Tranel believes the Legislature will return to the issue of mining in northern Wisconsin to improve job opportunities. The Assembly passed a bill to change regulations to promote mining, but the bill lost in the Senate, in part because of Sen. Dale Schultz (R–Richland Center) and his opposition to the Assembly bill.

“The Assembly version would have protected the environment, would have created jobs — it would have been sufficient,” said Tranel. “I don’t think that mining needs to be a partisan vote; it’s a bill with a lot of potential.”

Tranel also is working on what’s been called in Madison the “Amish bill” — a proposal to allow counties to license horse-drawn buggies, and to require that buggies be equipped with flashing lights.

The 49th Assembly District has seen drops in school enrollment and population growth less than the statewide average over the past decade.

“The reason you’re seeing declining enrollment in schools and slower population growth in this part of the state is consolidating is becoming the norm in agriculture,” said Tranel, who has a farm in the Town of Hazel Green. “You drive around and you see vacant farmsteads. Ten, twenty years ago, you saw every one of those farms with a mom, dad and kids.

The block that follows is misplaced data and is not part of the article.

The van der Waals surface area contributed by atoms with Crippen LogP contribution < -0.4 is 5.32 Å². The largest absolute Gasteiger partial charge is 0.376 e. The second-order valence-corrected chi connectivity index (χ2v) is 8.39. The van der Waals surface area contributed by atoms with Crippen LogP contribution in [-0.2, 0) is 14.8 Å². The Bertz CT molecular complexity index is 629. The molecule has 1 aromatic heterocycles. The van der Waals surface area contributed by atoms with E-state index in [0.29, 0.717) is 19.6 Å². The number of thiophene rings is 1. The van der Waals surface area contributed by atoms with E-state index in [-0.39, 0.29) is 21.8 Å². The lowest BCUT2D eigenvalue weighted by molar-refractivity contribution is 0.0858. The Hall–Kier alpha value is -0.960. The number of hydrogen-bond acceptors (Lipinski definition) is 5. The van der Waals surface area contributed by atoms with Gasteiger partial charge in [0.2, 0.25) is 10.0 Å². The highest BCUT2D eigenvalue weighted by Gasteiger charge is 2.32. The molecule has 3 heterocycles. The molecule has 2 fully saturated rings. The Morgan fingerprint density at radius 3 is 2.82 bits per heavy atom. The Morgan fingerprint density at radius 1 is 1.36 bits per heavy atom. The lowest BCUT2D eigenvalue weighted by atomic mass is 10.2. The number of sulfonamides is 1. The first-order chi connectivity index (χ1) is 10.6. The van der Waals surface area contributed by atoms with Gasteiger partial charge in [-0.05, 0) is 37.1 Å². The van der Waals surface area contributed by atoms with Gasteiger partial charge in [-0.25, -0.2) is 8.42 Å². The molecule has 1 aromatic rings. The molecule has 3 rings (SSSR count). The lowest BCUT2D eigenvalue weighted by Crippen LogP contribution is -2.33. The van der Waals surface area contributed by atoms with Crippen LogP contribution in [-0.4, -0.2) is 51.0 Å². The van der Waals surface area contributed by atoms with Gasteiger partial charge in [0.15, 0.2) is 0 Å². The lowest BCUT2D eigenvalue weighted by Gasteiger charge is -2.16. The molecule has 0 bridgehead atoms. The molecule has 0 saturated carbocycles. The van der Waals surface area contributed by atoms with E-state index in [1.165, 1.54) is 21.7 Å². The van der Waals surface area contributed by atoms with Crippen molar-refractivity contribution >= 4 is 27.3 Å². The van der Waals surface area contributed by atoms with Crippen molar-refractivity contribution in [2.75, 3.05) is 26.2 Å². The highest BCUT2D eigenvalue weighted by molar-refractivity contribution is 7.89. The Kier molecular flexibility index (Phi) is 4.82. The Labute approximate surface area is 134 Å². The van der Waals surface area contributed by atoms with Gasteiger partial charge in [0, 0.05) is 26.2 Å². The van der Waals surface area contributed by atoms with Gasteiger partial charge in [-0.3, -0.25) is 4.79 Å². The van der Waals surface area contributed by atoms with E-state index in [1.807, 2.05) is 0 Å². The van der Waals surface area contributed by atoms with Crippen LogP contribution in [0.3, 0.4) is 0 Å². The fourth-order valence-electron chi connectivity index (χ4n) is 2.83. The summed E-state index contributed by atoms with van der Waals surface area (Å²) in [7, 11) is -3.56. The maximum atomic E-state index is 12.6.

“Government is not going to have all the solutions when it comes to agriculture. A lot of those solutions are going to come from the industry itself. We need to make sure that young farmers have access to affordable capital. … We need to make sure that farmers aren’t overregulated to death.”